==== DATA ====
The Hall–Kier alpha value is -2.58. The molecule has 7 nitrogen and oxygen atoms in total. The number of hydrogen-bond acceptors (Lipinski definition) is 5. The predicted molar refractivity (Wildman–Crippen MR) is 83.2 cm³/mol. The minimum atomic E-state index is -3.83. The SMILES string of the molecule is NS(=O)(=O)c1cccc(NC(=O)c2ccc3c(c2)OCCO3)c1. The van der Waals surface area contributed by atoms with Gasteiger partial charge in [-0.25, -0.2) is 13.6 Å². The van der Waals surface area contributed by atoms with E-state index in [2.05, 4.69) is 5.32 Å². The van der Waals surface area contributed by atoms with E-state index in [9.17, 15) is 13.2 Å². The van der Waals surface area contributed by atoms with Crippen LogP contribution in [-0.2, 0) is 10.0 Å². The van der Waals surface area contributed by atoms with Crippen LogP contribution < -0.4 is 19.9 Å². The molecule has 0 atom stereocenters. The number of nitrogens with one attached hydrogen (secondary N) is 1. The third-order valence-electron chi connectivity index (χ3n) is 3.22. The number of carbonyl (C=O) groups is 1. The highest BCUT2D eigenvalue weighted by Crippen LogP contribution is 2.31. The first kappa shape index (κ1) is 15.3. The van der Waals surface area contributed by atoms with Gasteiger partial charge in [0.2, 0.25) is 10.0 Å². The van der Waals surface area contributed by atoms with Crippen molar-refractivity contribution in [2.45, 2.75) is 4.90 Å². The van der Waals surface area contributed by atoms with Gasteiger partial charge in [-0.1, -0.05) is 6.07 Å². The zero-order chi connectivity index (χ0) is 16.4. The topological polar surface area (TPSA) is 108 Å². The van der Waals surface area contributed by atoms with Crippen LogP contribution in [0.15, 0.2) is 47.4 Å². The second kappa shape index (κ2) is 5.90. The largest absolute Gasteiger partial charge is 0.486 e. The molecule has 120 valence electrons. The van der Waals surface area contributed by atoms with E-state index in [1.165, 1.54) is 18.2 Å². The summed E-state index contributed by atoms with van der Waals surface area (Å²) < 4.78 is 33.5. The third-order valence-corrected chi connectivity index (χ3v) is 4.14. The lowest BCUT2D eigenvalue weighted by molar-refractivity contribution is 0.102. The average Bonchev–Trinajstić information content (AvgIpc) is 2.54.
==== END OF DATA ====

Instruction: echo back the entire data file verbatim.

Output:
The Hall–Kier alpha value is -2.58. The molecule has 7 nitrogen and oxygen atoms in total. The number of hydrogen-bond acceptors (Lipinski definition) is 5. The predicted molar refractivity (Wildman–Crippen MR) is 83.2 cm³/mol. The minimum atomic E-state index is -3.83. The SMILES string of the molecule is NS(=O)(=O)c1cccc(NC(=O)c2ccc3c(c2)OCCO3)c1. The van der Waals surface area contributed by atoms with Gasteiger partial charge in [-0.25, -0.2) is 13.6 Å². The van der Waals surface area contributed by atoms with E-state index in [2.05, 4.69) is 5.32 Å². The van der Waals surface area contributed by atoms with E-state index in [9.17, 15) is 13.2 Å². The van der Waals surface area contributed by atoms with Crippen LogP contribution in [-0.2, 0) is 10.0 Å². The van der Waals surface area contributed by atoms with Crippen LogP contribution < -0.4 is 19.9 Å². The molecule has 0 atom stereocenters. The number of nitrogens with one attached hydrogen (secondary N) is 1. The third-order valence-electron chi connectivity index (χ3n) is 3.22. The number of carbonyl (C=O) groups is 1. The highest BCUT2D eigenvalue weighted by Crippen LogP contribution is 2.31. The first kappa shape index (κ1) is 15.3. The van der Waals surface area contributed by atoms with Gasteiger partial charge in [0.2, 0.25) is 10.0 Å². The van der Waals surface area contributed by atoms with Crippen molar-refractivity contribution in [2.45, 2.75) is 4.90 Å². The van der Waals surface area contributed by atoms with Gasteiger partial charge in [-0.1, -0.05) is 6.07 Å². The zero-order chi connectivity index (χ0) is 16.4. The topological polar surface area (TPSA) is 108 Å². The van der Waals surface area contributed by atoms with Crippen LogP contribution in [0.15, 0.2) is 47.4 Å². The second kappa shape index (κ2) is 5.90. The largest absolute Gasteiger partial charge is 0.486 e. The molecule has 120 valence electrons. The van der Waals surface area contributed by atoms with E-state index in [1.165, 1.54) is 18.2 Å². The summed E-state index contributed by atoms with van der Waals surface area (Å²) < 4.78 is 33.5. The third-order valence-corrected chi connectivity index (χ3v) is 4.14. The lowest BCUT2D eigenvalue weighted by molar-refractivity contribution is 0.102. The average Bonchev–Trinajstić information content (AvgIpc) is 2.54.